From: Peter Groszkowski <pgroszko@ge...>  20040414 18:45:35

Hello Everyone: Before I reinvent the wheel, I'd thought I'd ask: I have a set of x,y points in a plane, and to each a corresponding z. They are spread out in circular concentric orbits. I need to do a flat surface plot (via pcolor) of these z values. A simple algorithm would be: #get data for x, y, z.. this would be some fixed points x,y inside #a box 4<=x<=4 and 4<=y<=4 with a z value for each. #Create a grid xi=linspace(4,4,200) yi=linspace(4,4,200) [Xi,Yi]=meshgrid(xi,yi) # This is the key step; find a z value for each grid point. Zi=griddata(x,y,z,Xi,Yi) pcolor(Xi, Yi, Zi, shading='flat') show() The key here is this griddata function. It interpolates the surface at the grid points based on the few data points I provide it with (x,y,z). It uses Delaunay triangulation, and is part of the standard MATLAB distribution (more about it here: http://www.mathworks.com/access/helpdesk/help/techdoc/ref/griddata.html#1007265). My question is whether anyone has come across its implementation in python. I could not find any information in any of the "standard" math packages. How do people do this? Thanks, Peter 
From: Andrew Straw <strawman@as...>  20040414 20:44:32
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On Apr 14, 2004, at 11:37 AM, Peter Groszkowski wrote: > Hello Everyone: > > Before I reinvent the wheel, I'd thought I'd ask: > > I have a set of x,y points in a plane, and to each a corresponding z. > They are spread out in circular concentric orbits. > I need to do a flat surface plot (via pcolor) of these z values. A > simple algorithm would be: > > #get data for x, y, z.. this would be some fixed points x,y inside > #a box 4<=x<=4 and 4<=y<=4 with a z value for each. > > #Create a grid > xi=linspace(4,4,200) > yi=linspace(4,4,200) > [Xi,Yi]=meshgrid(xi,yi) > > # This is the key step; find a z value for each grid point. > Zi=griddata(x,y,z,Xi,Yi) > > pcolor(Xi, Yi, Zi, shading='flat') > > show() > > The key here is this griddata function. It interpolates the surface at > the grid points based on the few data points I provide it with > (x,y,z). It uses Delaunay triangulation, and is part of the standard > MATLAB distribution (more about it here: > http://www.mathworks.com/access/helpdesk/help/techdoc/ref/ > griddata.html#1007265). My question is whether anyone has come across > its implementation in python. I could not find any information in any > of the "standard" math packages. How do people do this? VTK, including the Python API, does Delaunay triangulation, and I've used it to do what you're talking about. IIRC, there are other Delaunay triangulation codes with Python bindings around. However, the Matlab function is a little more complicated; they use interpolation in addition to a straight Delaunay triangulation, and it often produces nicelooking results. They cite a reference in either the help file or the .m file; one can presumably read the reference and reimplement it for use in Python. FYI, here's some relevant Python VTK code: profile = vtkPolyData() profile.SetPoints(points) delny = vtk.vtkDelaunay2D() delny.SetInput(profile) delny.SetTolerance(0.01) delny.BoundingTriangulationOff() normals = vtk.vtkPolyDataNormals() normals.SetInput(delny.GetOutput()) lo,hi = zrange elevation = vtk.vtkElevationFilter() elevation.SetInput(delny.GetOutput()) elevation.SetLowPoint(0, 0, lo) elevation.SetHighPoint(0, 0, hi) elevation.SetScalarRange(lo, hi) elevation.ReleaseDataFlagOn() delMesh = vtk.vtkPolyDataMapper() delMesh.SetInput(elevation.GetOutput()) delMesh.SetLookupTable(lutLand) # doesn't work delActor = vtk.vtkActor() delActor.SetMapper(delMesh) ren1.AddActor( delActor ) Cheers! Andrew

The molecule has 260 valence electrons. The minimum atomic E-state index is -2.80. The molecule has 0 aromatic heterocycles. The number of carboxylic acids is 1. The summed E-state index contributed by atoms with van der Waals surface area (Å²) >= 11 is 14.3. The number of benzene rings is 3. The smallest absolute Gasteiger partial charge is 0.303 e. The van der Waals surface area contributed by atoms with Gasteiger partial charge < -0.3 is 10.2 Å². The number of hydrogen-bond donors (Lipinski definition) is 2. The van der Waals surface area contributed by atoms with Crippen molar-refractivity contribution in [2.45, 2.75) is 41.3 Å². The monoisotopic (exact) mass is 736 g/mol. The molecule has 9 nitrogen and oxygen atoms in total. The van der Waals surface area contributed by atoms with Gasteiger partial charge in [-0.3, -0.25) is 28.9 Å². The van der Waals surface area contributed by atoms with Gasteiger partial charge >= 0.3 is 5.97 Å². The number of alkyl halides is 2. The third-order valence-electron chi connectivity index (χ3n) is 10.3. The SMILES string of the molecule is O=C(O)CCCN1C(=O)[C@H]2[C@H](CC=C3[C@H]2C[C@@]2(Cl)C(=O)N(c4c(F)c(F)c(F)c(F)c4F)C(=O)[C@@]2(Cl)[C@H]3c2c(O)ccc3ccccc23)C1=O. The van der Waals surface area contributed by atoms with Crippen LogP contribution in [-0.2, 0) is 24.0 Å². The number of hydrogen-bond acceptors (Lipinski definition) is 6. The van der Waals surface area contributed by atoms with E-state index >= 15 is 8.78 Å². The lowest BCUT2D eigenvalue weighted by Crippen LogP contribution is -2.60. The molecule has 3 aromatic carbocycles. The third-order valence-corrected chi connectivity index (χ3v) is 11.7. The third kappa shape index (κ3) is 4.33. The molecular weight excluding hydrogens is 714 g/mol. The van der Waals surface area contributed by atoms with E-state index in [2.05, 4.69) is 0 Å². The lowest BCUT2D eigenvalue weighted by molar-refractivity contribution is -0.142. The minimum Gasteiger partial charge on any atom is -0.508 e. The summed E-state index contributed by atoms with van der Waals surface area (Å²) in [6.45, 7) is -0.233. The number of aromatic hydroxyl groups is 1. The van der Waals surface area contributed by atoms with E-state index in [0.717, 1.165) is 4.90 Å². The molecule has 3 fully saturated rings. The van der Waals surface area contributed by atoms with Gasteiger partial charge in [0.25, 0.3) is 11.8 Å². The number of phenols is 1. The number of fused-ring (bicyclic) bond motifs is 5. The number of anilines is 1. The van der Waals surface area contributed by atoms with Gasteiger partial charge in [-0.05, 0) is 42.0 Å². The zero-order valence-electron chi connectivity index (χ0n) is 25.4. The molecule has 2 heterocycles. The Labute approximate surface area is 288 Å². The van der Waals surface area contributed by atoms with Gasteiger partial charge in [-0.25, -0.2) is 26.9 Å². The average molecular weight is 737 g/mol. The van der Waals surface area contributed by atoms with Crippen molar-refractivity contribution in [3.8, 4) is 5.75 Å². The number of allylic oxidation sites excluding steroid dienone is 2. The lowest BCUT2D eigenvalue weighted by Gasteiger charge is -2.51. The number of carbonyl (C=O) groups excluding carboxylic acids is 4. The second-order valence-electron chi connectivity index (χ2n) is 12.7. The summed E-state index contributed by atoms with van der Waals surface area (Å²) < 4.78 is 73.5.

From: Peter Groszkowski <pgroszko@ge...>  20040415 21:54:58

> > VTK, including the Python API, does Delaunay triangulation, and I've > used it to do what you're talking about. IIRC, there are other > Delaunay triangulation codes with Python bindings around. However, > the Matlab function is a little more complicated; they use > interpolation in addition to a straight Delaunay triangulation, and > it often produces nicelooking results. They cite a reference in > either the help file or the .m file; one can presumably read the > reference and reimplement it for use in Python. > > FYI, here's some relevant Python VTK code: > > profile = vtkPolyData() > profile.SetPoints(points) > > delny = vtk.vtkDelaunay2D() > delny.SetInput(profile) > delny.SetTolerance(0.01) > delny.BoundingTriangulationOff() > > normals = vtk.vtkPolyDataNormals() > normals.SetInput(delny.GetOutput()) > > lo,hi = zrange > elevation = vtk.vtkElevationFilter() > elevation.SetInput(delny.GetOutput()) > elevation.SetLowPoint(0, 0, lo) > elevation.SetHighPoint(0, 0, hi) > elevation.SetScalarRange(lo, hi) > elevation.ReleaseDataFlagOn() > > delMesh = vtk.vtkPolyDataMapper() > delMesh.SetInput(elevation.GetOutput()) > delMesh.SetLookupTable(lutLand) # doesn't work > delActor = vtk.vtkActor() > delActor.SetMapper(delMesh) > ren1.AddActor( delActor ) Thanks Andrew. I have tried octave with the octiveforge extensions. In fact I have tried two different versions with three different versions of octaveforge. All seem to be broken in one way or another. I get random segmentation faults here and there on data that other times gets processed properly. Their implementation of griddata gives me some areas (triangles) which are empty even though MATLAB produces nice plots  perhaps some convergence issue. In any case I tried using octave's griddata and plot the result using matplotlib's pcolor. If not for the empty triangles (due to griddata) the plots are precisely what I need. I will look into VTK and see what it can do. Peter